University of Illinois: Accelerated molecular modelling enables rapid response to H1N1


A first step in mitigating a global pandemic, like H1N1, requires quickly developing drugs to effectively treat a virus that is new and likely to evolve.


This requires a compute-intensive process to determine how, in the case of H1N1, mutations of the flu virus protein could disrupt the binding pathway of the vaccine Tamiflu, rendering it potentially ineffective.

This determination involved a daunting simulation of a 35,000- atom system, something a group of University of Illinois, Urbana- Champaign scientists, led by John Stone, decided to tackle in a new way using GPUs.

Conducting this kind of simulation on a CPU would take more than a month to calculate...and that would only amount to a single simulation, not the multiple simulations that constitute a complete study.


Stone and his team turned to the NVIDIA CUDA parallel processing architecture running on Tesla GPUs to perform their molecular modeling calculations and simulate the drug resistance of H1N1 mutations. Thanks to GPU technology, the scientists could efficiently run multiple simulations and achieve potentially life-saving results faster.


The GPU-accelerated calculation was completed in just over an hour. The almost thousandfold improvement in performance available through GPU computing and advanced algorithms empowered the scientists to perform “emergency computing” to study biological problems of extreme relevance and share their results with the medical research community.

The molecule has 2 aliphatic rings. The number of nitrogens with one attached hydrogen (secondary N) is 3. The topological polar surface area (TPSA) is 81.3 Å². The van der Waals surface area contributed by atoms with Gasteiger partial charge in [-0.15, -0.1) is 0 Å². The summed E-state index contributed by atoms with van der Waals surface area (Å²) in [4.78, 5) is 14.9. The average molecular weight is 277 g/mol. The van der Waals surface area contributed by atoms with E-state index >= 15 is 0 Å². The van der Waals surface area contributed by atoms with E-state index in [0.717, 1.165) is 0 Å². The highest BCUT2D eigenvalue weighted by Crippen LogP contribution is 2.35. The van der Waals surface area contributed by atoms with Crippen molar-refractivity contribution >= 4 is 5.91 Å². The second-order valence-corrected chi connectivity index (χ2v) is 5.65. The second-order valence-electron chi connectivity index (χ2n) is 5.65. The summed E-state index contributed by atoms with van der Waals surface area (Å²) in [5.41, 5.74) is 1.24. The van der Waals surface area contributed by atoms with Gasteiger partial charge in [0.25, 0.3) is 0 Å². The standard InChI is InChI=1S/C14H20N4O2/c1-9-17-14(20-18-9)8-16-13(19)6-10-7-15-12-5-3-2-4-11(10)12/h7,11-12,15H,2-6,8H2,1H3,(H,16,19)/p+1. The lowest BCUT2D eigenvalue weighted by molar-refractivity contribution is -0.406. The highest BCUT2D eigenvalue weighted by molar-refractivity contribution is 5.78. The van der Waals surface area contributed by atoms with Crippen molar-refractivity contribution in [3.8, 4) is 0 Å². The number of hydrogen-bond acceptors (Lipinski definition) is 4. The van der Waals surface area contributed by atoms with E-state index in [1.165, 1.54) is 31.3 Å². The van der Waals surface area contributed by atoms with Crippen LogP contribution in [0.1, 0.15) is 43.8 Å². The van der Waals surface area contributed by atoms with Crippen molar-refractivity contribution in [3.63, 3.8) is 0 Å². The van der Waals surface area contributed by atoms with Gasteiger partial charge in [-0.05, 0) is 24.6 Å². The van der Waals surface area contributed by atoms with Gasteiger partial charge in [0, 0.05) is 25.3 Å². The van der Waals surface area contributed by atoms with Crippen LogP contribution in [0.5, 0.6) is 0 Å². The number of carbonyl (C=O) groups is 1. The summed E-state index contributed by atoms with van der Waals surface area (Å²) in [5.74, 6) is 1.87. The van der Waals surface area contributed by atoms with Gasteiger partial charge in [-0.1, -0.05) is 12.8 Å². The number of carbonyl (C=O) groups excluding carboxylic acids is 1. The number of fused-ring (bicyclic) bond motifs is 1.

This speed and performance increase not only enabled researchers to fulfill their original goal—testing Tamiflu’s efficacy in treating H1N1 and its mutations—but it also bought them time to make other important discoveries. Further calculations showed that genetic mutations which render the swine or avian flu resistant to Tamiflu had actually disrupted the “binding funnel,” providing new understanding about a fundamental mechanism behind drug resistance.

In the midst of the H1N1 pandemic, the use of improved algorithms based on CUDA and running on Tesla GPUs made it possible to produce actionable results about the efficacy of Tamiflu during a single afternoon. This would have taken weeks or months of computing to produce the same results using conventional approaches.

Computational scientists and researchers who are using GPUs to accelerate their applications are seeing results in days instead of months, even minutes instead of days.